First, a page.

top of page

Twin sisters’ humble beginnings in Samoa turn to success on the field in NZ

By Grace Tinetali-Fiavaai, Te Rito Journalism cadet

In the sporting world of rugby league and rugby, we are used to seeing the All Blacks’ Barrett brothers or the Savea siblings wreaking havoc on their opponents.

Public Interest Journalism funded through NZ On Air

Now the Onesemo-Tuilaepa twins are making moves on the field and are fast becoming names to look out for as they come through the ranks of representative rugby league.

Demielle and Christabelle Onesemo-Tuilaepa, 19, were chosen to represent New Zealand as part of the Ahi Kā Aotearoa squad, who travelled to the Gold Coast last month to play in this year’s Harvey Norman Women’s Championship.

They took on teams representing parts of Australia, Fiji, Papua New Guinea and First Nations.

The sisters took part in this year’s RISE Talent Development Programme - an initiative set up to help better prepare young players for the demands of high-performance environments, with a focus on female players aged 17 to 21 years old.

The talented twins come from a family of 10 and hail from the villages of Lepā and Vavau in Samoa. They began their athletic careers from a young age.

“We played our first rugby game back in 2018, in Savaii, for the girls’ secondary schools rugby competition; then our village rugby team for the Lepā and Lotofaga union,” Demielle said.

“From here, my sister Christabelle and I were the youngest to be named in the Manusina squad at only 14 years old.

“[We] were chosen to play for the New Zealand U18 Barbarians Sevens team in the 2020 World School Sevens Tournament. I believe we were also the youngest on the team.”

Christabelle remembers the days she and her siblings were running around the rugby fields every weekend, helping to set things up before the players arrived.

Their parents are heavily involved in rugby in Samoa and have played at professional level.

They describe their mother as a “huge advocate” for women in rugby and has always pushed them to work hard.

“I look back now. My siblings and I used to wake up early on Saturday mornings to help our parents set up the fields for the Atua i Saute Rugby Union in Lepā.”

By 7am, the twins would be at the fields setting up the pole paddings, sideline flags, ice, water and even music for the respective teams.

Then after the tournaments, they would wash uniforms or take anyone who was injured to the hospital.

“So to now be the ones playing - I appreciate all the hard work that goes into organising sports tournaments,” Christabelle said.

[The sport] is not popular among Samoan women and the twins did not get to attend many rugby league tournaments because their village is about an hour from Apia.

‘Our dad had to look for equipment from all parts of Upolu’

“I remember that when we first started playing...our dad had to go look for players and equipment from all parts of Upolu, as the resources available were limited,” Christabelle said.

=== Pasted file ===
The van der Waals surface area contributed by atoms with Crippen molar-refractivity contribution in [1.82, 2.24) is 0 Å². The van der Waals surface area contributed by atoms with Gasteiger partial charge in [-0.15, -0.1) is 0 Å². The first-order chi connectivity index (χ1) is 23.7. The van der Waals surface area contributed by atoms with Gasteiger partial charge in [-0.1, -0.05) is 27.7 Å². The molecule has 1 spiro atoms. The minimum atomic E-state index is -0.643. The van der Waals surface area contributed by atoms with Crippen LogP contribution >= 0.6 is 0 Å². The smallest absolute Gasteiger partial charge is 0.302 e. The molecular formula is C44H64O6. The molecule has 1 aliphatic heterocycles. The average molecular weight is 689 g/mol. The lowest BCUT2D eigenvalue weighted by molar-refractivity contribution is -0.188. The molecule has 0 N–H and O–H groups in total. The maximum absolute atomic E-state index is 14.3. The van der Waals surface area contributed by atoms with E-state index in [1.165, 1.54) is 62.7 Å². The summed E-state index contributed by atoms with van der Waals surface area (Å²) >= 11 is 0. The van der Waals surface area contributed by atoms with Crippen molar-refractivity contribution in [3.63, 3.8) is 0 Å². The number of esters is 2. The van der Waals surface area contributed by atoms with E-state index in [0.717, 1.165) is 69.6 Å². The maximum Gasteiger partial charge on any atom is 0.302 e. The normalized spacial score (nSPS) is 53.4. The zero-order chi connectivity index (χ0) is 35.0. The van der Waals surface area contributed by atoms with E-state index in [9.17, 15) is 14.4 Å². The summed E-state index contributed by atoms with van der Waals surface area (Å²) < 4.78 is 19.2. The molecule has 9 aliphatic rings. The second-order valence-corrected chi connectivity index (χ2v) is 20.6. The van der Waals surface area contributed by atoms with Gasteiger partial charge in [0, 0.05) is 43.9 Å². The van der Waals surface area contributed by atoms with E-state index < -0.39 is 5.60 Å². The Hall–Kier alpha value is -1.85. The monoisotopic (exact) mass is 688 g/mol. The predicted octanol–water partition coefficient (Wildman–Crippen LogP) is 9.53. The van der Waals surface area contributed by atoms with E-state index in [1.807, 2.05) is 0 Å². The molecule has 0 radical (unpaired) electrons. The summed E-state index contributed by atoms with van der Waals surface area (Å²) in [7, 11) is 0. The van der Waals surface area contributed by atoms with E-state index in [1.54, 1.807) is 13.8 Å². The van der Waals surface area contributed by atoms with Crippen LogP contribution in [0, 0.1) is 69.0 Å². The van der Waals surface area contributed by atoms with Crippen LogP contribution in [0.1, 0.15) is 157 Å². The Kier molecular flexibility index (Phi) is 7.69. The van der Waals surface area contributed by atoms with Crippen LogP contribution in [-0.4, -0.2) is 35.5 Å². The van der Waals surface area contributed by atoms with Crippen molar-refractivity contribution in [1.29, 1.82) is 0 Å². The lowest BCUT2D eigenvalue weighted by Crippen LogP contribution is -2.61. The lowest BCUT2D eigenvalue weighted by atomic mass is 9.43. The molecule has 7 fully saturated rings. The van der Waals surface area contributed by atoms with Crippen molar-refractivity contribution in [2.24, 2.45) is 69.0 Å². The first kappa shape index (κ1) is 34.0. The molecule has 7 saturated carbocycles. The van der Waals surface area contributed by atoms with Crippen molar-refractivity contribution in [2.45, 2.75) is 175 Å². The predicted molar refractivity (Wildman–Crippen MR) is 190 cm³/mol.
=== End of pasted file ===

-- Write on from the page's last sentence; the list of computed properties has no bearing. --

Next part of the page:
“If equipment was available, it was usually for the men’s team.”

The twins say there is a massive difference in resources.

In New Zealand there is a coach, assistant coaches, trainer, manager, physio, wellbeing support, great facilities and gear.

“The establishment of development programmes for both men and women would hugely improve the sustainable development of rugby and sport in Samoa. This is something I would be keen to do in the future,” Christabelle said.

When the twins moved to Aotearoa for better opportunities, they found the environment was completely different from Samoa and they faced some challenges.

“Funny, I didn’t know the rules for my first league [game],” Christabelle laughed.

“My sisters and I were Googling ‘rugby league rules’ in the car on our way to our first rugby league game at Richmond, to learn it quickly.”

Demielle said women’s rugby in New Zealand is well-developed, with many pathways and opportunities for players to develop and succeed, such as the opportunity to represent New Zealand on the Ahi Ka 2024 team.

“It is not light on me that many girls, especially those who I played with in Samoa, do not have the same opportunities to also develop in the league.”

‘Hard work beats talent’

The girls encourage aspiring players to be disciplined and to work hard.

“A quote I live by is: ‘Hard work beats talent’. You can be a talented player but you have to put in the hard work to achieve your dreams and goals,” Demielle said.

Christabelle’s advice is simple: “Remember your why and let that fuel your drive to achieve your dreams.”

The future remains hopeful for the twins as they work toward a professional career in rugby league for the Kiwi Ferns or Black Ferns for rugby union; as well as becoming role models and inspirations for the upcoming generations that want to play league.

Hero Image: L-R: Demielle and Christabelle Onesemo-Tuilaepa have a passion for rugby and rugby league. Photo / NZRL

bottom of page